Target gets skin in the beauty game with new high-end products


Target is making eyes at customers seeking higher-end skin care products.

The Minneapolis-based retailer gave its beauty department a makeover this spring, with remodeled counters, trained personnel and the launch of its Premium Skin Care initiative. The new assortment from high-end skin care companies comes with a higher price point ($8 to $57) than typical drugstore fare but at a lower cost than commanded at department store counters.

Target's high-end shift in the beauty department has precedent, noted the Huffington Post, which pointed to Target's success with designer apparel collaborations that gave budget customers elite labels at discount store prices.

The addition of the exclusive products has been favorably reviewed by Women's Wear Daily, and the beauty blog of Vanity Fair magazine, which said the retailer was "stepping up its game by introducing the comprehensive skin-care lines." Beauty blogs like Fashionista,Shefinds and JoinThe Gossip have also appreciated the new approach and products.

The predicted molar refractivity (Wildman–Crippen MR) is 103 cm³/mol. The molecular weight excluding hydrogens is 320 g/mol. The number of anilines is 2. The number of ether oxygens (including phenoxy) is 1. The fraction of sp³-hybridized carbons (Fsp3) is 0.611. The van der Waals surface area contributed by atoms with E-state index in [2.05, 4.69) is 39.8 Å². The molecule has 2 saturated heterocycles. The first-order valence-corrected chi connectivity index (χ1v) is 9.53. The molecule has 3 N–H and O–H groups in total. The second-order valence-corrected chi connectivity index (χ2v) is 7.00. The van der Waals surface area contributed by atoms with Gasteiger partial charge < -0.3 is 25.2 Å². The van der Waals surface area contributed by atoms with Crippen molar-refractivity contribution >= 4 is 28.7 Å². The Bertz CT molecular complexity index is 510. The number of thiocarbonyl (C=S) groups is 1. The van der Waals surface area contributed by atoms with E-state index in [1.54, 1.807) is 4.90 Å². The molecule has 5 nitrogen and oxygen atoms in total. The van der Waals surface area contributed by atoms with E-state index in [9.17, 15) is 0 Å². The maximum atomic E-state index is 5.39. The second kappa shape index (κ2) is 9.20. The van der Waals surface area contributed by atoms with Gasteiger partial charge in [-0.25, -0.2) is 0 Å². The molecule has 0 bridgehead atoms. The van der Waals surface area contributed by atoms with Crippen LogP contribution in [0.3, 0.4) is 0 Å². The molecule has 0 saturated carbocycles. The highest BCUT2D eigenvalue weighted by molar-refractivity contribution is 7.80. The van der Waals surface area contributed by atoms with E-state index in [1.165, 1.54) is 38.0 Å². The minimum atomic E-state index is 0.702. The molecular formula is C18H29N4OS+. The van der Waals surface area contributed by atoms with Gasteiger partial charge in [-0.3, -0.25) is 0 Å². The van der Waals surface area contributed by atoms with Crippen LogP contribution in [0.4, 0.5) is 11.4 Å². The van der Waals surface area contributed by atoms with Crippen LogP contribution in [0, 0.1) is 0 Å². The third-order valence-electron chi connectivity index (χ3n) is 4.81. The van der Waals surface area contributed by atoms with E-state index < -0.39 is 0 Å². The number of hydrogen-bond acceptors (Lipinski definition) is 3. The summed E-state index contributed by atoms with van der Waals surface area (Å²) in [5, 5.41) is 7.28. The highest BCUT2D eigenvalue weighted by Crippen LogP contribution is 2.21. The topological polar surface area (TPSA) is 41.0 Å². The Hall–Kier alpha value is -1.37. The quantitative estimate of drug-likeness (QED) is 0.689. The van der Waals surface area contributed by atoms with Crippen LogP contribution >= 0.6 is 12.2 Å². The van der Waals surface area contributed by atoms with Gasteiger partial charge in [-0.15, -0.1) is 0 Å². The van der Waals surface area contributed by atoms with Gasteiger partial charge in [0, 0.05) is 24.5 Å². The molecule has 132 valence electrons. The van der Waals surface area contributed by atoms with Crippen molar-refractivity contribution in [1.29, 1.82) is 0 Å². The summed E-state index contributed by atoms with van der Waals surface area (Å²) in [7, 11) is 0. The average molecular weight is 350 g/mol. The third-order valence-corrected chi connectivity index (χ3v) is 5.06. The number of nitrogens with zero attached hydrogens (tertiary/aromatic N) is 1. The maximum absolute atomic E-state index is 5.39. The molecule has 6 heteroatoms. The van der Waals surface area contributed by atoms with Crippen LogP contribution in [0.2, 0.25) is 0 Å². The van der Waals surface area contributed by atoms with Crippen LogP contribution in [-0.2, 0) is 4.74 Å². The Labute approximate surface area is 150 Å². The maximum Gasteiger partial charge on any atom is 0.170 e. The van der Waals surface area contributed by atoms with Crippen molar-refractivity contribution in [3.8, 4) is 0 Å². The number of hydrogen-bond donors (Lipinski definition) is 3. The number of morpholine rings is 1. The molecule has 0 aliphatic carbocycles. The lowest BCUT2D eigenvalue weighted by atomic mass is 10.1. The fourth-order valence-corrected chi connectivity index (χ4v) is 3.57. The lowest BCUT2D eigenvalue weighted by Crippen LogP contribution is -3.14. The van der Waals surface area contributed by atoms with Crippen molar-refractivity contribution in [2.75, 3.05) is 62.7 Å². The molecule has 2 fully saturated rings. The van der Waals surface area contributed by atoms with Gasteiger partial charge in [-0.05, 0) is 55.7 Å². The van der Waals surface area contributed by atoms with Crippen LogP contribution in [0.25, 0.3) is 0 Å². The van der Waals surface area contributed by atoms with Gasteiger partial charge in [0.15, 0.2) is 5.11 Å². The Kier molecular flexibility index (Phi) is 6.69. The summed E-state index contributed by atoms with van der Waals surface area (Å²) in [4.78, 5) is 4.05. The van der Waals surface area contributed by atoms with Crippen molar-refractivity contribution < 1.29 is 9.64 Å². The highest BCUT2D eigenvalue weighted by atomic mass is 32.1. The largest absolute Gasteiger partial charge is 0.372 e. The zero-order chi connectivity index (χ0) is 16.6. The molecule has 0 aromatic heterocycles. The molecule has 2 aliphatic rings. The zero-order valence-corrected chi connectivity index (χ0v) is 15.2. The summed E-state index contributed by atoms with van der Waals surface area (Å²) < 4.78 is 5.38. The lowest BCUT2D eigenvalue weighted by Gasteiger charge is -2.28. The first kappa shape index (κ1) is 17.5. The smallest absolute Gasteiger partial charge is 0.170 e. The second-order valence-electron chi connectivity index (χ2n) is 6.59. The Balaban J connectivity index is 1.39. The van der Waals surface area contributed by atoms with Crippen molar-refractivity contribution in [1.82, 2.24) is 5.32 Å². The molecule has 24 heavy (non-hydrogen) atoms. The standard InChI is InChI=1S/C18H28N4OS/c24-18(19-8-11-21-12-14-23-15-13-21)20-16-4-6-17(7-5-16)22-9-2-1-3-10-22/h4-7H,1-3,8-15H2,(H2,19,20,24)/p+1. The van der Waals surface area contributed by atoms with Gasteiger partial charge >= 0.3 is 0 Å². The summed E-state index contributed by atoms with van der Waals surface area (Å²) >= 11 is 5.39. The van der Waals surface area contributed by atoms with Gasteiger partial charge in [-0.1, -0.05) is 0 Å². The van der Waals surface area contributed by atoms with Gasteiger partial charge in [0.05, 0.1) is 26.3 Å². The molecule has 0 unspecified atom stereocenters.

The Wall Street Journal noted that big-box and drug stores are chasing the $12 billion annual skin care market like never before. "Target, Walgreens and Rite Aid have new display areas with better lighting and fixtures and employees trained to answer questions or offer advice," the story said.

The story cited research from Euromonitor, which said that drugstores sold roughly 13 percent of all skin-care products in 2012, while mass merchandisers like Target sold 8 percent. That compares with 17 percent for department stores. The research suggests the more conveniently-available skin care line will give discounters an advantage in landing new customers.

"Department stores have limited hours and limited locations, whereas your average drugstore is open to 7 a.m. to 10 p.m." said Virginia Lee, Euromonitor senior research analyst.

The Journal article said Target's upscale skin care products are an example of "masstige," a marketing term mash-up of the two words 'mass' and 'prestige.' The term first appeared in a Harvard Business Review article titled "Luxury for the Masses."

What are the primo products in Target's premium aisle? Dana Oliver, senior beauty editor a HuffPostStyle who admits that she routinely "lurks" Target's beauty department, offered readers a post titled,"The 7 Best Products In Target's Premium Skincare Aisle." You can link to her picks here

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